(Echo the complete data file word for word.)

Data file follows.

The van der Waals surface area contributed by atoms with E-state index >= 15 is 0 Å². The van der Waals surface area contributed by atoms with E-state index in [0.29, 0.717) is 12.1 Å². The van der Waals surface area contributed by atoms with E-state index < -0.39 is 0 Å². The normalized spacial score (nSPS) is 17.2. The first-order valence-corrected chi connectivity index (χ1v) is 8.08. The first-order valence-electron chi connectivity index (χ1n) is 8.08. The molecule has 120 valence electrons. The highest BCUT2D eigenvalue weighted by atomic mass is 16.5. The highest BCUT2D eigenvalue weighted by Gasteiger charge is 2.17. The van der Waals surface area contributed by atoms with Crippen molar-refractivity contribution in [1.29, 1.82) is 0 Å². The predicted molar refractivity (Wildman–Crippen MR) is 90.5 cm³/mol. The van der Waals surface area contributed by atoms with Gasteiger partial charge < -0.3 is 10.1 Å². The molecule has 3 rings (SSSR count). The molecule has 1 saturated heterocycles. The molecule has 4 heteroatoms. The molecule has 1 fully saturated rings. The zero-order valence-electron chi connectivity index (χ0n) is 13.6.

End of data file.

The van der Waals surface area contributed by atoms with E-state index >= 15 is 0 Å². The van der Waals surface area contributed by atoms with E-state index in [0.29, 0.717) is 12.1 Å². The van der Waals surface area contributed by atoms with E-state index < -0.39 is 0 Å². The normalized spacial score (nSPS) is 17.2. The first-order valence-corrected chi connectivity index (χ1v) is 8.08. The first-order valence-electron chi connectivity index (χ1n) is 8.08. The molecule has 120 valence electrons. The highest BCUT2D eigenvalue weighted by atomic mass is 16.5. The highest BCUT2D eigenvalue weighted by Gasteiger charge is 2.17. The van der Waals surface area contributed by atoms with Crippen molar-refractivity contribution in [1.29, 1.82) is 0 Å². The predicted molar refractivity (Wildman–Crippen MR) is 90.5 cm³/mol. The van der Waals surface area contributed by atoms with Gasteiger partial charge < -0.3 is 10.1 Å². The molecule has 3 rings (SSSR count). The molecule has 1 saturated heterocycles. The molecule has 4 heteroatoms. The molecule has 1 fully saturated rings. The zero-order valence-electron chi connectivity index (χ0n) is 13.6.